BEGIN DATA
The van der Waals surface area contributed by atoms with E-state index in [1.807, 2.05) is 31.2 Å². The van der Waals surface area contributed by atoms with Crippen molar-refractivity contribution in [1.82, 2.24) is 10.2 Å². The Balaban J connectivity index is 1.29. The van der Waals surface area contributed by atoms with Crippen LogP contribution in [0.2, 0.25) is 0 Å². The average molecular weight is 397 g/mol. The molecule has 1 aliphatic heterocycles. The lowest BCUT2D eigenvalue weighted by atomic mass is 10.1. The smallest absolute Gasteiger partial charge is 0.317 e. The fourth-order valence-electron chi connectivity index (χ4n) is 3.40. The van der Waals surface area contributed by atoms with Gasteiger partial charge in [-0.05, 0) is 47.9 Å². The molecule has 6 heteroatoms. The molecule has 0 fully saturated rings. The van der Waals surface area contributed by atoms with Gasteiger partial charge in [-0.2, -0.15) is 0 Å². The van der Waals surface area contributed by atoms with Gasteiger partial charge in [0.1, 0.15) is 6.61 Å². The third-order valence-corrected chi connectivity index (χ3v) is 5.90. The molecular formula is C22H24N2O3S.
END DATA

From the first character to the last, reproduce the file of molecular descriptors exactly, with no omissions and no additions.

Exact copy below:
The van der Waals surface area contributed by atoms with E-state index in [1.807, 2.05) is 31.2 Å². The van der Waals surface area contributed by atoms with Crippen molar-refractivity contribution in [1.82, 2.24) is 10.2 Å². The Balaban J connectivity index is 1.29. The van der Waals surface area contributed by atoms with Crippen LogP contribution in [0.2, 0.25) is 0 Å². The average molecular weight is 397 g/mol. The molecule has 1 aliphatic heterocycles. The lowest BCUT2D eigenvalue weighted by atomic mass is 10.1. The smallest absolute Gasteiger partial charge is 0.317 e. The fourth-order valence-electron chi connectivity index (χ4n) is 3.40. The van der Waals surface area contributed by atoms with Gasteiger partial charge in [-0.05, 0) is 47.9 Å². The molecule has 6 heteroatoms. The molecule has 0 fully saturated rings. The van der Waals surface area contributed by atoms with Gasteiger partial charge in [-0.2, -0.15) is 0 Å². The van der Waals surface area contributed by atoms with Gasteiger partial charge in [0.1, 0.15) is 6.61 Å². The third-order valence-corrected chi connectivity index (χ3v) is 5.90. The molecular formula is C22H24N2O3S.